The Global South writes 1325 (too)


Basu, Soumita. 2016. “The Global South writes 1325 (too).” International Political Science Review 37 (3): 362-74.

Author: Soumita Basu


The passage and subsequent implementation of United Nations Security Council Resolution (UNSCR) 1325 at the international level tend to be associated with efforts of governments, non-governmental organizations and international organizations that are based primarily in the Global North. While such skewed dynamics of global governance are not unique to women, peace and security (WPS) issues, widely shared assumptions about the Global North being the conceptual, material and (not least) institutional home of the resolutions appear to inform debates on UNSCR 1325 in ways that limit its potential. In response, this article seeks to bring attention to the Global South’s contributions to the evolution of the international WPS agenda. The agency of actors – governmental and non-governmental – in the Global South is identified in both implementation and ‘non-implementation’ of the WPS resolutions. The actors are seen to actively contribute to ‘writing’ UNSCR 1325, the follow-up resolutions, and indeed the broader discourse on women, peace and security.

Keywords: global south, UNSCR 1325, women, peace and security, National Action Plans, United Nations

Topics: Gender, Women, Peace and Security, Peacebuilding, UN Security Council Resolutions on WPS, UNSCR 1325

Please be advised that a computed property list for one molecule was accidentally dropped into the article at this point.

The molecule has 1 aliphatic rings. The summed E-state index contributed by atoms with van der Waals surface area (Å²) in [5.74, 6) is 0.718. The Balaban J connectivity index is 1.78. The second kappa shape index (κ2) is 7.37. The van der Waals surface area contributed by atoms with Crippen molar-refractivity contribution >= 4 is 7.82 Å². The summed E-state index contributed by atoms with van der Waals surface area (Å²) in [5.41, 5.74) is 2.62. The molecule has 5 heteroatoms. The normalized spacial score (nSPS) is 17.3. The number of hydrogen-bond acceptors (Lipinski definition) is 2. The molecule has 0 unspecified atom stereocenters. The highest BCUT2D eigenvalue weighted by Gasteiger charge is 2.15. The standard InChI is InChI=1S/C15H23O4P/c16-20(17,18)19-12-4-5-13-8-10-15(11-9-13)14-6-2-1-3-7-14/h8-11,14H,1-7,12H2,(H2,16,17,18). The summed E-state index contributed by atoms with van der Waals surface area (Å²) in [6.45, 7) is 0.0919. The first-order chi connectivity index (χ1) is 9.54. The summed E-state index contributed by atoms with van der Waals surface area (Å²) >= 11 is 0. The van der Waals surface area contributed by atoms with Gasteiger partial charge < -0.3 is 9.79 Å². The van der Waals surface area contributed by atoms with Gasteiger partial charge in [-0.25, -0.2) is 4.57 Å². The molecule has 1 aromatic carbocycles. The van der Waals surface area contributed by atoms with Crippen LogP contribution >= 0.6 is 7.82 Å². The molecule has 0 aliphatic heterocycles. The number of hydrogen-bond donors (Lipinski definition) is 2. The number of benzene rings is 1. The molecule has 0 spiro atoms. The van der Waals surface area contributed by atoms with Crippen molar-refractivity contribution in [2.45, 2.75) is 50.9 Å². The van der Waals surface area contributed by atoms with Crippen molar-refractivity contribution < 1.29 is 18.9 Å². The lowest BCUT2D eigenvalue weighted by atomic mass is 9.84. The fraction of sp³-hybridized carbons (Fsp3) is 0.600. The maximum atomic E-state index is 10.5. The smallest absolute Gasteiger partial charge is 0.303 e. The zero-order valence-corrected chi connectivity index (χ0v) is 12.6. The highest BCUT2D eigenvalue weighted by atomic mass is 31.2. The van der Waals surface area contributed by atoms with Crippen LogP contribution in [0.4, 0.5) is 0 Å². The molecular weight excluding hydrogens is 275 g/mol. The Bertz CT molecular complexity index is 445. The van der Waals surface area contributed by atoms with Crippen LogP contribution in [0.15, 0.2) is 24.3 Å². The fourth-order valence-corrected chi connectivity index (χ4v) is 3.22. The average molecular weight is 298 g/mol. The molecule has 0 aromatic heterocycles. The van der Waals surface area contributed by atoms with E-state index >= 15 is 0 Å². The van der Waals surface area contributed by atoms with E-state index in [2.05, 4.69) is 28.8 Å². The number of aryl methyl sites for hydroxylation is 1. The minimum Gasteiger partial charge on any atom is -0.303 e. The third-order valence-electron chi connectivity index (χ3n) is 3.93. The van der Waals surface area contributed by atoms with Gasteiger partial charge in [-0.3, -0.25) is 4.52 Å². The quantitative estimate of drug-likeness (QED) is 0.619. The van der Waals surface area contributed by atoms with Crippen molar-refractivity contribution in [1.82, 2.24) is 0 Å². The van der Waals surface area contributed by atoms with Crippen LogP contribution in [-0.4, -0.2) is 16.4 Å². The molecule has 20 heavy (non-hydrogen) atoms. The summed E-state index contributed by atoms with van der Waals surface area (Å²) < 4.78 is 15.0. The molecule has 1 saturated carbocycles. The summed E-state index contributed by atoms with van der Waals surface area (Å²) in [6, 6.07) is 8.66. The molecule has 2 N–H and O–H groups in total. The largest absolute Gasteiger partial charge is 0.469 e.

Year: 2016

© 2023 CONSORTIUM ON GENDER, SECURITY & HUMAN RIGHTSLEGAL STATEMENT All photographs used on this site, and any materials posted on it, are the property of their respective owners, and are used by permission. Photographs: The images used on the site may not be downloaded, used, or reproduced in any way without the permission of the owner of the image. Materials: Visitors to the site are welcome to peruse the materials posted for their own research or for educational purposes. These materials, whether the property of the Consortium or of another, may only be reproduced with the permission of the owner of the material. This website contains copyrighted materials. The Consortium believes that any use of copyrighted material on this site is both permissive and in accordance with the Fair Use doctrine of 17 U.S.C. § 107. If, however, you believe that your intellectual property rights have been violated, please contact the Consortium at